Students and Teachers Adapt to AMI Learning for Two Weeks

Landon Bone and Abigayle Hayes

As many know, the number of COVID-19 cases are rising faster than some had ever imagined in our small community. Students and faculty at Potosi R-3 School District are getting hit the hardest with large numbers of kids being quarantined for two weeks and even with teachers being out for two weeks. The week of Nov. 9 to Nov. 13 there was a big fall in the number of students at school due to positive cases and quarantine. 


The Potosi R-III school board held a board meeting in November to discuss the situation with the guidance of the Washington County Health Department. The board decided that it was best to extend Thanksgiving break and go to AMI learning (alternative methods of instruction) from November 23 through December 4. The district plans on the students returning to in-person teaching on December 7. The school board is hoping that extending Thanksgiving break and implementing AMI for one week after Thanksgiving will help decrease the spread of COVID-19 and help get this school year back to normal.

PHS student A’mondre McCaul said, “I think that the extended break is very cautious. But I also think that when kids start to fail more classes it’s not their fault. Some kids can’t learn without being in a classroom, it’s harder for some. These are the times we live in though and there’s nothing we can do about it. It’s the new normal and we have to adapt and overcome.”  

PHS band director Mr. Jackson said, “It (AMI) is going very well for me. I had time to prepare and implement more online work this year. Last year was much more shocking due to a lack of time to prepare.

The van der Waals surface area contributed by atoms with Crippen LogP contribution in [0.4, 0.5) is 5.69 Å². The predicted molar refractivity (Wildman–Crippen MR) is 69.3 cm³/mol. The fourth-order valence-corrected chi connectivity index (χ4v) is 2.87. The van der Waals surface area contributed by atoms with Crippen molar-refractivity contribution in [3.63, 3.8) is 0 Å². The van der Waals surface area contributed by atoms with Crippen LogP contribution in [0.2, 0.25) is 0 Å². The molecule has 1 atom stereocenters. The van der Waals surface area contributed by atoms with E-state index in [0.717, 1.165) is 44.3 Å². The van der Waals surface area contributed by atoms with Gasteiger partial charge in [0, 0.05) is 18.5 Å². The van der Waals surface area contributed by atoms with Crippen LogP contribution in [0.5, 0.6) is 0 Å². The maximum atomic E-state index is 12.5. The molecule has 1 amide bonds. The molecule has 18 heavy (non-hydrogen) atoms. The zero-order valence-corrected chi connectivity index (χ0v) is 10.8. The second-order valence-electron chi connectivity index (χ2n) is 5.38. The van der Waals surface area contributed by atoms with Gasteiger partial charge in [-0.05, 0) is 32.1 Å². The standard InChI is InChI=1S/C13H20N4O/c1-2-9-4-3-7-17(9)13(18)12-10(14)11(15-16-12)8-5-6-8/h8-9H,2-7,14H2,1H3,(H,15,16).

Some teachers have more content to teach than others, some have lectures, and others have to teach things such as art, music, and PE, all online. Mr. Jackson admitted, “Being a band director, AMI is sort of difficult. On a typical day, we like to practice as an ensemble. With AMI it becomes more individualized playing which takes away from the learning opportunities associated with the group.”  

Mrs. Peek, a science teacher at Potosi High School, said, “AMI has been pretty stressful for me. The content that students are learning in biology is not easy to understand and needs a lot of hands-on instruction that can’t be delivered through screen easily.” 

Mrs. Peek said, “It is very difficult for science teachers because we are unable to properly gauge our students’ understanding through a screen. Oftentimes questions and misunderstandings go unasked and unanswered due to students’ difficulty in explaining questions or what they misunderstand.” 

Communication through AMI seems to be a challenge for PHS teachers, but teachers and students will do their best with tools like Google Classroom, Google Meet, Remind, and email. Peek said she posts lectures on Google classroom for students to take notes. Some students though can not access these online learning sources and the school had to find an alternate way for these students to learn while out of school. 

Students without the internet have an alternate option for learning during AMI. Peek stated, “I gave paper packets for every student with all of the needed materials to complete their work without internet access.” Upon returning to school the packets will be given back to the teachers to grade. Peek stated, “I worry that my students are not understanding the material and that they are not even looking at the materials I post. Many students don’t ask questions online, because they are more comfortable asking them in person or don’t even understand what they are confused about. I worry that I am not teaching as effectively this year due to the technology barriers and inability to do hands-on or paper-pencil activities, during both in-person and virtual instruction time.” 

AMI has brought a big change to Potosi R-III, but the school staff and students are working to work with what they have to still be able to excel in teaching and learning.